Thanks so much for this very excellent reflection on painting from the human body, and I look forward to any further thoughts you may have!

  2. says: matt ballou

    just to jump in on what jim and bruce are saying above, i think the spirituality of looking is found in it’s proactive, receptive, determined attempt to explore the reality of being-ness. non-spiritual looking would be the opposite to me: passive, unresponsive, lackadaisical and limp.

    what’s interesting is that i think spiritual looking is both intensely personal AND other-focused. once an artist is “in the zone” of deep engagement with their subject they forget about themselves, and the ego is subsumed. the artist’s intention is projected toward the subject upon which they look at and the work becomes an artifact of the artists engagement with that subject. this is, to me, something amounting to a consummate spiritual state.

    when i work from the figure in my own art-making or in the classroom with students, i attempt to usher in the sort of spiritual, selfless looking. the result is a holistic contemplation on the nature of embodiment and being. it’s so easy to see the difference between this and prurient, pornographic looking. that sort of looking is passive, self-focused, aimed entirely inward and not meant to recognize the beingness of embodiment. it is, by necessity, essentialized and fragmentary – reducing the body to parts and locations meant for internal, personal self-stimulation/gratification rather than communal contemplation of wholeness and inherent meaning…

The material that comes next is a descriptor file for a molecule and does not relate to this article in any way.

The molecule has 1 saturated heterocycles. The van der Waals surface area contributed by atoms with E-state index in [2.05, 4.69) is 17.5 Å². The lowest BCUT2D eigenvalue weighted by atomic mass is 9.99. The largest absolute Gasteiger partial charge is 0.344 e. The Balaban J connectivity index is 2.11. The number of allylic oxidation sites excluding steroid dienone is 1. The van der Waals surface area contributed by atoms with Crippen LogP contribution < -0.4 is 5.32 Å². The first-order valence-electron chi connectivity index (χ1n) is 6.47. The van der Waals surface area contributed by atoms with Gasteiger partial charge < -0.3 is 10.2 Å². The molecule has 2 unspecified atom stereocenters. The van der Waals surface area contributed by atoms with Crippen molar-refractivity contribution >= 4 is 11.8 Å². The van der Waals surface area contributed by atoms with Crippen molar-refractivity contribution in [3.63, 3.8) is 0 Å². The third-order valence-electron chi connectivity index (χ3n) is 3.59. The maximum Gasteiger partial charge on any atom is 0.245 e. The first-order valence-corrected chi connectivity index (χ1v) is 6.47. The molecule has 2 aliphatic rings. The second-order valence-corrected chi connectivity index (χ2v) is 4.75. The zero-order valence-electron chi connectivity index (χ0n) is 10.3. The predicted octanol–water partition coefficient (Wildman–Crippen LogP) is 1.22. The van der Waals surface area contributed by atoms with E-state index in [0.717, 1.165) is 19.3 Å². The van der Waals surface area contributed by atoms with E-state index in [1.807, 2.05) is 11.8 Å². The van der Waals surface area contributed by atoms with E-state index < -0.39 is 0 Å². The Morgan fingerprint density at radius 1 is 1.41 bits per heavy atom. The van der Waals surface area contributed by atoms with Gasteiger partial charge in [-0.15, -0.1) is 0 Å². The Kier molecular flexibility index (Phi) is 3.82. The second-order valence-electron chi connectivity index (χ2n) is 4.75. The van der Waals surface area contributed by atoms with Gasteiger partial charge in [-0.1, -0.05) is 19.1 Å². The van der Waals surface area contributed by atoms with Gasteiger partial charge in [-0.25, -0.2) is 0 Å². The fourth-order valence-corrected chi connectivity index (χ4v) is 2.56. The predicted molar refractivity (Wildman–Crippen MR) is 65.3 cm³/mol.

3. says: Bruce

    Thanks Jim & Matt. I think the analysis offered by Matt (active/selfless over against passive/self-centered) is dead-on. The Greek root in the word pornographic refers to illicit self gratification–which has no grounding in relationship or commitment. The authentic artistic act (even when unaccompanied by faith or godly motives) is essentially relational — not self-centered. (I’m not implying that artists are any less self-centered themselves, just that the artist’s gaze is more active and other-interested in order to achieve authentic response to the thing seen.)

  4. says: Jim Watkins

    Matt and Bruce, after reading your comments I was reminded of a recent book by Janet Soskice called ‘The Kindness of God.’ One of the essays in the book is on the spiritual discipline of paying attention. She suggests that paying attention (and she even writes specifically about painting at one point) is a helpful counterpoint for spiritual disciplines that are centered upon achievement, and upon accomplishing certain tasks. It seems to me that painting (and perhaps any of the arts) remind us of the importance of paying attention, and that the Christian life is not simply about achievement. I think that your (Matt and Bruce) suggestion that the artist’s gaze is other-directed (and so not simply a matter of self-gratification) fits very well with Soskice’s essay.